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How To Modify An Element in the Dictionary Class?

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    How To Modify An Element in the Dictionary Class? =======================================

    C# has this cool Dictionary class that you can use like a Hash Table.  Is there a way of changing the value of an indexed element without resorting to removing it like this?

                   int value = runningcount[city];
                    runningcount.Add(city, ++value);

  • User profile image

    Yes, just do

    int value = runningcount[city];
    runningcount[ city ] = ++value;
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    Dictionary<Foo, Bar> foobar = new Dictionary<Foo, Bar>();

    var foo = new Foo();

    var bar = new Bar();
    var bar2 = new Bar();

    foobar[foo] = bar; // invalid - foo isn't in the collection yet.

    foobar.Add(foo, bar); // correct way to add an element to the collection.

    foobar[foo] = bar2; // valid way of changing the element whose key is foo, but only once the element has been added in the first place.

    foobar.Remove(foo); // remove the item.

    Assert(foobar.Count == 0);

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    , evildictait​or wrote

    foobar[foo] = bar; // invalid - foo isn't in the collection yet.

    Incorrect. This is perfectly valid.

    , evildictait​or wrote

    foobar[foo] = bar2; // valid way of changing the element whose key is foo, but only once the element has been added in the first place.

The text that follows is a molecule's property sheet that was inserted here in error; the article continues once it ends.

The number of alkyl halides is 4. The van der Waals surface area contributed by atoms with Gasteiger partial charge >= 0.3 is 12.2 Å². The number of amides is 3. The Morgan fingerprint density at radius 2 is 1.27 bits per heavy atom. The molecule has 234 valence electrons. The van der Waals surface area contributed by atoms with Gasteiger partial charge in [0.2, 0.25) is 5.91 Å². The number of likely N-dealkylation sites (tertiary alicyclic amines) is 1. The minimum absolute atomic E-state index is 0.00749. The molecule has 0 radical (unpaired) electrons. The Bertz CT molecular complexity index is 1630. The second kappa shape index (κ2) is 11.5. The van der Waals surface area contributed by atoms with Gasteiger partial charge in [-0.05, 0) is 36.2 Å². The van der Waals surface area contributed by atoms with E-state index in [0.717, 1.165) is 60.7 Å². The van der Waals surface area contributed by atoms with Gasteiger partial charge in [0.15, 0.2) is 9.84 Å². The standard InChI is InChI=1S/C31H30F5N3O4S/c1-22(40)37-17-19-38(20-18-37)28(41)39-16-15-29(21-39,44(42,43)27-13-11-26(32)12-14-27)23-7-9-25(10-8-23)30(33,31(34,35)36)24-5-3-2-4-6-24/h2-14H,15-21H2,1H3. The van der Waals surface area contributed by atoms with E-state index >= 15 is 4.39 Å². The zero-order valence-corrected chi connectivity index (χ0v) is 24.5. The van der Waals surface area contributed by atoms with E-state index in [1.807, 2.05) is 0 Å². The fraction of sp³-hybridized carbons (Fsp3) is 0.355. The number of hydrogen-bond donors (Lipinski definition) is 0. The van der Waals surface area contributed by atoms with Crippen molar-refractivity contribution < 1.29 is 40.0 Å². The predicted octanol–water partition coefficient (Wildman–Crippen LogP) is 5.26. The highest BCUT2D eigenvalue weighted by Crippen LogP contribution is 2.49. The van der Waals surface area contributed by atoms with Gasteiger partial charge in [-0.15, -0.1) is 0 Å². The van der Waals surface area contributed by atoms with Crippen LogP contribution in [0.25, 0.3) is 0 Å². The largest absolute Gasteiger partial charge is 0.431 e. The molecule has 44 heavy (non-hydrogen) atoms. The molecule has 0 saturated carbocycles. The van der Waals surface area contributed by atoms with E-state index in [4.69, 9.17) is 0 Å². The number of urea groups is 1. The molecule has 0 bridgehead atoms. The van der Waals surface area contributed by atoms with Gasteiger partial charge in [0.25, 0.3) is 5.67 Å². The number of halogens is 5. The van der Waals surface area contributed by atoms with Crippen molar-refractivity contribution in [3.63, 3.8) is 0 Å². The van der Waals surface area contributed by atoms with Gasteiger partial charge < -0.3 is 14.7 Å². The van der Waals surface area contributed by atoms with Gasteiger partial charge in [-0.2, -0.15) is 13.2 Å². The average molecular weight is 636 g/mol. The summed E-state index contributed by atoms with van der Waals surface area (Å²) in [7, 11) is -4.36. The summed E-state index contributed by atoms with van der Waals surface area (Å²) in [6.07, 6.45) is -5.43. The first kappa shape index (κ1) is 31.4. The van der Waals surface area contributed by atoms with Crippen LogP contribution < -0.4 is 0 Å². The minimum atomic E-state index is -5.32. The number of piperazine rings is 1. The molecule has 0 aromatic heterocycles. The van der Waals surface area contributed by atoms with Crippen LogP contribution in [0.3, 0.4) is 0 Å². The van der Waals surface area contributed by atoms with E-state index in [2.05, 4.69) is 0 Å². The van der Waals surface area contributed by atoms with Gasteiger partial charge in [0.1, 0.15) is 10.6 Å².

Again, incorrect. The key doesn't have to be present in the dictionary for assignment to work. JPeless had it correct, though either of the following are even simpler:

    runningcount[city] += 1;runningcount[city]++;

    Note, however, that these variants do require the key to be in the dictionary.


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    Note, you should be really carefull about value types here, for example, this code get it wrong:

                var dict = new Dictionary<int, System.Windows.Point>();
                dict[1] = new System.Windows.Point(10, 10);
                Console.WriteLine(dict[1].ToString()); // outputs 10,10
                dict[1].Offset(10, 10); // modifying a COPY, the one in the dictionary is not changed
                Console.WriteLine(dict[1].ToString()); // still outputs 10,10

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    @wkempf: Heh. Turns out I should check before posting.

    I could've sworn that this behaviour wasn't the case at some point in the past :/

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    Sven Groot

    @wkempf: Another interesting thing to note is that this version, even if you do it in a single statement like you did, require two lookups into the dictionary: one to find the old value, and one to put the new one in. If profiling shows that this is a performance-sensitive part of your application, it can be worth it to use a reference type so you can modify the value without performing the second lookup.

    class Count
        public int Value { get; set; }
    Dictionary<string, Count> runningCount = new Dictionary<string, Count>();
    string key = "foo";
    Count count;
    if( runningCount.TryGetValue(key, out count) )
        runningCount.Add(key, new Count() { Value = 1 });

    Note that this still performs a double lookup for values that aren't in the Dictionary, but that's unavoidable (ConcurrentDictionary provides a GetOrAdd method that provides this operation, but more for synchronizing this kind of operation than to avoid the extra lookup; ConcurrentDictionary is probably not the best idea to use if you don't actually need concurrency because of the overhead it adds to be thread-safe).

    And as always, profile your code both before and after you make a change like this because there's no point adding unnecessary complexity if this isn't a major performance bottleneck of your code.

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